This Saturday, January 21, at 2 PM in the Taper Auditorium of Central Library, the LAPL hosts an opportunity for the general public to read their favorite Shakespeare Sonnets. Shakespeare’s Sonnets are enormously popular -- translated into all major languages ( here’s an excellent ASL Translation of Sonnets 18 and 19), it’s considered writ that they were the very origin of modern love poetry in English. Many artists have experimented with performance of the Sonnets, such as setting them to music; in one notable version, the Sonnets were turned into the pop songs played on period instruments for Olympics and Queen’s Jubilee. In another example, Rufus Wainwright set nine of the Sonnets to music.
Yet during Shakespeare's life, and for a long time afterwards, the Sonnets were largely ignored.
Typical of the lack of evidence regarding so much of Shakespeare's life, there’s no exact proof that Shakespeare approved of the printing. Many scholars and fans look to the Sonnets as the Bard’s most personal work, and that they were always meant to be private. As such, Shakespeare may well have been perturbed by their publication.
He needn't have worried. The Sonnets were essentially dismissed, perhaps because the sonnet as a form was on the wane by1609 (Cromwell’s ascent and the English Civil War might also have been a factor). Who today has read Shakespeare’s narrative poetic works Lucrece or Venus and Adonis? Yet while those poems went through multiple printings during Shakespeare’s life -- Venus and Adonis had been reprinted 17 times by 1675-- the Sonnets were pretty much ignored, with no discussions of them in contemporary accounts. For instance, though scholars such as John Blades, in his book on Shakespeare’s Sonnets, note that Ben Jonson and John Donne must have studied Shakespeare’s Sonnets as a primer for their own work in the form, those two poets don’t mention Shakespeare’s Sonnets in any of their correspondence.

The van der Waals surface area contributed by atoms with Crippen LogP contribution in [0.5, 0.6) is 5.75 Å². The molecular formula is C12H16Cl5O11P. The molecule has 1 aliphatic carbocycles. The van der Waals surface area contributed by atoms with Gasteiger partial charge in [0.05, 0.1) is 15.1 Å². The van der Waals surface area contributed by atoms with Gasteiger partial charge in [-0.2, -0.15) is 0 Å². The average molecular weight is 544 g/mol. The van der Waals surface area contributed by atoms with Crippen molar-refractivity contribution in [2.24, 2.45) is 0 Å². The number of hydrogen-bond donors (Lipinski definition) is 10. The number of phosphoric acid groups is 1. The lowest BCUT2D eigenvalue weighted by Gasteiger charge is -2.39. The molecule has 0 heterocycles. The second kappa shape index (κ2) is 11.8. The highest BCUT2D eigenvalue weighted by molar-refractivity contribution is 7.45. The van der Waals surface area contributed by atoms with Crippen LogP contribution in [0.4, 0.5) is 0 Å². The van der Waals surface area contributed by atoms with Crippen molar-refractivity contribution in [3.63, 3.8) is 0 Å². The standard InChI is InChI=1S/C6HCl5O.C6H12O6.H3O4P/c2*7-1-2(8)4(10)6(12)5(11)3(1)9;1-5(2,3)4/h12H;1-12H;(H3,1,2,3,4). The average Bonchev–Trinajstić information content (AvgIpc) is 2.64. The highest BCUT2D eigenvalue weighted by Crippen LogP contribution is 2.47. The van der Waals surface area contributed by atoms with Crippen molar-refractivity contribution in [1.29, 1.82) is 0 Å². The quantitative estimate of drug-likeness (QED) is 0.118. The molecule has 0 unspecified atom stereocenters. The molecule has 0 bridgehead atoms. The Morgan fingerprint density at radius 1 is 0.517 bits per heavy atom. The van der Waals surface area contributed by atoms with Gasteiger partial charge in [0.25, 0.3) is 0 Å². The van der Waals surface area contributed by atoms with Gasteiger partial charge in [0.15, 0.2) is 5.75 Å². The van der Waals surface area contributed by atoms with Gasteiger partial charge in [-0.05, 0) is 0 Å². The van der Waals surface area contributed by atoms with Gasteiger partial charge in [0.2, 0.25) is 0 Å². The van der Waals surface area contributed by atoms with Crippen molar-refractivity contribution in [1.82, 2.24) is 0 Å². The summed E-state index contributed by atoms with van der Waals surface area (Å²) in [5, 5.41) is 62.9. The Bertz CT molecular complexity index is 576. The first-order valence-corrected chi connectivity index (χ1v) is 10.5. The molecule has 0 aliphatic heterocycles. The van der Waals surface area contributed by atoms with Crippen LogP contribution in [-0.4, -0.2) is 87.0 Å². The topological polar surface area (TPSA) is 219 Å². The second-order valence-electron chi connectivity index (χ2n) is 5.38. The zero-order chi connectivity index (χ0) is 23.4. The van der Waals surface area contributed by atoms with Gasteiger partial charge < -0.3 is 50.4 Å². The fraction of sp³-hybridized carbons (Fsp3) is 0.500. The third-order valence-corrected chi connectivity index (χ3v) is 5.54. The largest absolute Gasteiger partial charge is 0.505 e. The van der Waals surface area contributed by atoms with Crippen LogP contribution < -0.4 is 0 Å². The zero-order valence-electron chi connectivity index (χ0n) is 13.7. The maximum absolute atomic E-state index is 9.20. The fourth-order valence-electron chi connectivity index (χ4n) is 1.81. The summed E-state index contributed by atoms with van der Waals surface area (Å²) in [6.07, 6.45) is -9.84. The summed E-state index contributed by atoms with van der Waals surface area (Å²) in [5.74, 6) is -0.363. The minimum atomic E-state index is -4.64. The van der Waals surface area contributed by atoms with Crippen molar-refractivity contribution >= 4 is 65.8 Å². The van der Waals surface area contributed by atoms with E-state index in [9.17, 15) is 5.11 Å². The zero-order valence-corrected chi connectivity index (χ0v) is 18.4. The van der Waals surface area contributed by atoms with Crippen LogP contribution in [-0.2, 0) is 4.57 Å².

In fact it wasn't until 1640 that the Sonnets were reprinted, in an abridged and now controversial form, by John Benson. The Sonnets were published again as a book of general poetry -- subtitled “poems by Shakespeare and other gentlemen” (e.g., Herrick, Beaumont, Milton). While Benson included the majority of the Sonnets-- 147 of the 154 -- he took enormous liberties with Shakespeare's work. For example, where the Sonnets were numbered in 1609, he made up titles, and grouped them thematically. This reorganization appeared to work in some cases:
“...the Sonnets which Benson draws together under a single title do have a unity of theme, for example, Sonnets 127 and 130-32, grouped under the title ‘In prayse of her beautie though black’ (sig. E8r )..... Sonnets 38-40 are assembled under the heading ‘A congratulation’ (sig. B7r ), a trio followed by Sonnets 41-42 (‘Losse and gaine’, sig. B8r ). Sonnet 40 actually fits better with the pair that follows than with the Sonnets with which it has been joined. -- Reading Shakespeare's Sonnets.
Benson bowdlerized the Sonnets, too, by manipulating the structure so that the first section of 126 Sonnets addressed to a fair youth obscured the fact that the subject was male: